2011-06-19

Jesus: Myth of the Rebel Leader or Myth of a Saviour God — it’s all the same myth

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by Neil Godfrey

Some scholars (e.g. S.G.F. Brandon) have opined that Jesus was something of a revolutionary or rebel leader; others (e.g. Thomas L. Thompson) that he was “a messiah myth” (the link is to an earlier post of mine listing the mythical traits of gods and kings of the Middle East).

Other scholars (e.g. Robert M. Price) have compared the Gospel narrative elements of Jesus against the various functional components of folk tales as extracted by Vladimir Propp.

One nonbiblical historian who, to my knowledge, has never written a word about Jesus, has written about a certain type of rebel leader, however, and compared the realities with the myth or legend that has universally attached itself to these sorts of people. Eric Hobsbawm has researched the phenomenon of social banditry (from China through Europe to Peru), or the Robin Hood types of figures. His list of characteristics of the “noble image” that attaches itself to these figures is interesting.

It bears a striking resemblance to the qualities of the kings and gods of Thompson’s messiah myth traits as much as to the heroic human outlaw. If the same qualities attach themselves to both the human outcast and a mighty god or king of another, much earlier, era, then one is entitled to suspect we are looking at some deeper psychological need/attraction at work here.

Here’s Hobsbawm’s list of characteristics (p. 47f of Bandits, 2000).

First, the noble robber begins his career of outlawry not by crime, but as the victim of injustice, or through being persecuted by the authorities for some act which they, but not the custom of the people, consider as criminal.

Jesus becomes the hero truly understood and followed for who he really is after his unjust crucifixion. But he is also persecuted before this, early on in Mark’s narrative, from the moment he heals a withered hand on the sabbath. The figures of David and other Middle Eastern kings are also cast out or rejected for some unjust reason early in their lives, and must return to claim their rightful place. As for gods, they are sometimes attacked by evil forces, or at least are motivated to act on behalf of injustice done to their worshipers: see the second point.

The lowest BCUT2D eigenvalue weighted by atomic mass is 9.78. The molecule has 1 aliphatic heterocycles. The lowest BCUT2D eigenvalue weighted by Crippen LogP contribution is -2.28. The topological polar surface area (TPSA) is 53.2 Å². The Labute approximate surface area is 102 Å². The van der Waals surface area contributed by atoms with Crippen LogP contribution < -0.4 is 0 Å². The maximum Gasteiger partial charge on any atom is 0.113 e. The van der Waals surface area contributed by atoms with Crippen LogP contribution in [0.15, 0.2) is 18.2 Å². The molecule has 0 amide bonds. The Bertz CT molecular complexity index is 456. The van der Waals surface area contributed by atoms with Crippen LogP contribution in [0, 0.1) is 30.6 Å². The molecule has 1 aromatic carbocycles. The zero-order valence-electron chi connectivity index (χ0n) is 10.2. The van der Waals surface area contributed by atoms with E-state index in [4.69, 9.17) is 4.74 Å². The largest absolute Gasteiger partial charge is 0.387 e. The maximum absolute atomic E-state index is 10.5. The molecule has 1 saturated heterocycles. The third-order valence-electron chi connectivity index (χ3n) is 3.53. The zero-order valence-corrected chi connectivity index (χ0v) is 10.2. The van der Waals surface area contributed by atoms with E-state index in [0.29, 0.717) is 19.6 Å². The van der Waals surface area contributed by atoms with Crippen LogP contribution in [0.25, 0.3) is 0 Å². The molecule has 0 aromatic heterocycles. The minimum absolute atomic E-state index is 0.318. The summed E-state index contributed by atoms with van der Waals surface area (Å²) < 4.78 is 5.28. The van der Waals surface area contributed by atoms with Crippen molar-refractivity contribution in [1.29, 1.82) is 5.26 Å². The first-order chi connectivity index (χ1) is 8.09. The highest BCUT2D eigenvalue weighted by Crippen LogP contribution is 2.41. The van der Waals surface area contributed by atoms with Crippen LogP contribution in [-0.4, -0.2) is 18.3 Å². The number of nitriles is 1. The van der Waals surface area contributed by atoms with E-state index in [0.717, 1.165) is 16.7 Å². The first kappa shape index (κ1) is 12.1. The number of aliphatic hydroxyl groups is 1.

Second, he ‘rights wrongs’.

Third, he ‘takes from the rich to give to the poor’.

Gods — including the God and Jesus of Luke’s gospel — are said to overturn the status quo by laying low the rich and powerful and lifting up the lowly and poor to exalted status.

Fourth, he ‘never kills but in self-defence or just revenge’.

I wrote something about “killer-saints” in an earlier post. Jesus doesn’t do that in this life, but he does leave a message that he will be back to kill his enemies “justly” in the future.

Fifth, if he survives, he returns to his people as an honourable citizen and member of the community. Indeed, he never actually leaves the community.

Jesus is said to always be with his followers, of course.

Sixth, he is admired, helped and supported by his people.

Of course the “people of Jesus” are really those who obey him, not those who are related to him genetically, as the gospels of Mark and John make clear.

Seventh, he dies invariably and only through treason, since no decent member of the community would help the authorities against him.

So it would seem that once Jesus was given a human biography a Judas had to be invented, too.

Eighth, he is — at least in theory — invisible and invulnerable.

This is where gods and outlaws meet, each in their respective ways.

Ninth, he is not the enemy of the king or emperor, who is the fount of justice, but only of the local gentry, clergy or other oppressors.

One could substitute chief god/God here for “king or emperor” in the case of Marduk, Jesus, et al. One might also consider the Gospel authors’ interest in blaming the priests (and Jewish king Herod) for the plots against Jesus, and seeking to exonerate the Roman powers, maybe?

 

 

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